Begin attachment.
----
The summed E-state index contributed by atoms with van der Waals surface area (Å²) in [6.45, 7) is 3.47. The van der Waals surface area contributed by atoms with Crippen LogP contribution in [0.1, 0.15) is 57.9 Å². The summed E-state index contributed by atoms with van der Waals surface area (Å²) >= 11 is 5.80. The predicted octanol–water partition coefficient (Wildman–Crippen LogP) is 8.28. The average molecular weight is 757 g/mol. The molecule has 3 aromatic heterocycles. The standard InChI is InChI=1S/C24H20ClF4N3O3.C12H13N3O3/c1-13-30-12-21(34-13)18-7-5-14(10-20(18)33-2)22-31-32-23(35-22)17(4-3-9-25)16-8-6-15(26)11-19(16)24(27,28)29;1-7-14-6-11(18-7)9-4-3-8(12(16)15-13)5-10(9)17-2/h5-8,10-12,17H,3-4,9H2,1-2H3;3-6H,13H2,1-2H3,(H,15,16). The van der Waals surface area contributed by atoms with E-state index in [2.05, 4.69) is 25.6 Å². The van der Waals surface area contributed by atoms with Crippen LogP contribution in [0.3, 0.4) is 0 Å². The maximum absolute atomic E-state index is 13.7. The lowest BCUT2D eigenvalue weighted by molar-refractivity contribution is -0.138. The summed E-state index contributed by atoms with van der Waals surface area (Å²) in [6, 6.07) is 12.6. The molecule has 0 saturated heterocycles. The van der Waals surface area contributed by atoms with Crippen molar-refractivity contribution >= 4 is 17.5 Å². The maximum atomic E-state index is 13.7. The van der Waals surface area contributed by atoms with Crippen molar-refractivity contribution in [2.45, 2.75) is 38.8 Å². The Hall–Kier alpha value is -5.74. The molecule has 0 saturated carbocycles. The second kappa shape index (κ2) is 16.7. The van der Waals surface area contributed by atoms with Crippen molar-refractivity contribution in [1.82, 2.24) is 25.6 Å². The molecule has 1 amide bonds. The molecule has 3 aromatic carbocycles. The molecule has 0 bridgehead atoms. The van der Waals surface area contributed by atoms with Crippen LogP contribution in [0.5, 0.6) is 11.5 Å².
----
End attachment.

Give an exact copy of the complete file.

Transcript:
The summed E-state index contributed by atoms with van der Waals surface area (Å²) in [6.45, 7) is 3.47. The van der Waals surface area contributed by atoms with Crippen LogP contribution in [0.1, 0.15) is 57.9 Å². The summed E-state index contributed by atoms with van der Waals surface area (Å²) >= 11 is 5.80. The predicted octanol–water partition coefficient (Wildman–Crippen LogP) is 8.28. The average molecular weight is 757 g/mol. The molecule has 3 aromatic heterocycles. The standard InChI is InChI=1S/C24H20ClF4N3O3.C12H13N3O3/c1-13-30-12-21(34-13)18-7-5-14(10-20(18)33-2)22-31-32-23(35-22)17(4-3-9-25)16-8-6-15(26)11-19(16)24(27,28)29;1-7-14-6-11(18-7)9-4-3-8(12(16)15-13)5-10(9)17-2/h5-8,10-12,17H,3-4,9H2,1-2H3;3-6H,13H2,1-2H3,(H,15,16). The van der Waals surface area contributed by atoms with E-state index in [2.05, 4.69) is 25.6 Å². The van der Waals surface area contributed by atoms with Crippen LogP contribution in [0.3, 0.4) is 0 Å². The maximum absolute atomic E-state index is 13.7. The lowest BCUT2D eigenvalue weighted by molar-refractivity contribution is -0.138. The summed E-state index contributed by atoms with van der Waals surface area (Å²) in [6, 6.07) is 12.6. The molecule has 0 saturated heterocycles. The van der Waals surface area contributed by atoms with Crippen molar-refractivity contribution >= 4 is 17.5 Å². The maximum atomic E-state index is 13.7. The van der Waals surface area contributed by atoms with Crippen molar-refractivity contribution in [2.45, 2.75) is 38.8 Å². The Hall–Kier alpha value is -5.74. The molecule has 0 saturated carbocycles. The second kappa shape index (κ2) is 16.7. The van der Waals surface area contributed by atoms with Crippen molar-refractivity contribution in [1.82, 2.24) is 25.6 Å². The molecule has 1 amide bonds. The molecule has 3 aromatic carbocycles. The molecule has 0 bridgehead atoms. The van der Waals surface area contributed by atoms with Crippen LogP contribution in [0.5, 0.6) is 11.5 Å².